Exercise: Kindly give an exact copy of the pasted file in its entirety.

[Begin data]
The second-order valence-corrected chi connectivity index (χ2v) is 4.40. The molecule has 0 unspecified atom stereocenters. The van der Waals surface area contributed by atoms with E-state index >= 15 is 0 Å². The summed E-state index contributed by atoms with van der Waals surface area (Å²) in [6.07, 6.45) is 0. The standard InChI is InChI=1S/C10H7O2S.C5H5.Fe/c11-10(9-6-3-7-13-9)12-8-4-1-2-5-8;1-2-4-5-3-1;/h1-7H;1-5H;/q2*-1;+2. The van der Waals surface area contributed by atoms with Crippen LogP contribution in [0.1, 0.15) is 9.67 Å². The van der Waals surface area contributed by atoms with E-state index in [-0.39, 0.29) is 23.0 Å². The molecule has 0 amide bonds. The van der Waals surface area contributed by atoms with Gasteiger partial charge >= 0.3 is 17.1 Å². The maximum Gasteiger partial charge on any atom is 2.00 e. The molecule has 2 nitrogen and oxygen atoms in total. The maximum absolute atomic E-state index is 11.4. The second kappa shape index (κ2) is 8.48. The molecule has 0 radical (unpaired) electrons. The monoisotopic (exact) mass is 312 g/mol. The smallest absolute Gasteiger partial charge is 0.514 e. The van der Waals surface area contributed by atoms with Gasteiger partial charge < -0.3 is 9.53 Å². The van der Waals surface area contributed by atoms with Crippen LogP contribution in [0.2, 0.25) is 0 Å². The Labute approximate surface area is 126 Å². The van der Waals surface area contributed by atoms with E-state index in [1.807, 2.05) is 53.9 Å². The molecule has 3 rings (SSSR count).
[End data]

The second-order valence-corrected chi connectivity index (χ2v) is 4.40. The molecule has 0 unspecified atom stereocenters. The van der Waals surface area contributed by atoms with E-state index >= 15 is 0 Å². The summed E-state index contributed by atoms with van der Waals surface area (Å²) in [6.07, 6.45) is 0. The standard InChI is InChI=1S/C10H7O2S.C5H5.Fe/c11-10(9-6-3-7-13-9)12-8-4-1-2-5-8;1-2-4-5-3-1;/h1-7H;1-5H;/q2*-1;+2. The van der Waals surface area contributed by atoms with Crippen LogP contribution in [0.1, 0.15) is 9.67 Å². The van der Waals surface area contributed by atoms with E-state index in [-0.39, 0.29) is 23.0 Å². The molecule has 0 amide bonds. The van der Waals surface area contributed by atoms with Gasteiger partial charge >= 0.3 is 17.1 Å². The maximum Gasteiger partial charge on any atom is 2.00 e. The molecule has 2 nitrogen and oxygen atoms in total. The maximum absolute atomic E-state index is 11.4. The second kappa shape index (κ2) is 8.48. The molecule has 0 radical (unpaired) electrons. The monoisotopic (exact) mass is 312 g/mol. The smallest absolute Gasteiger partial charge is 0.514 e. The van der Waals surface area contributed by atoms with Gasteiger partial charge < -0.3 is 9.53 Å². The van der Waals surface area contributed by atoms with Crippen LogP contribution in [0.2, 0.25) is 0 Å². The Labute approximate surface area is 126 Å². The van der Waals surface area contributed by atoms with E-state index in [1.807, 2.05) is 53.9 Å². The molecule has 3 rings (SSSR count).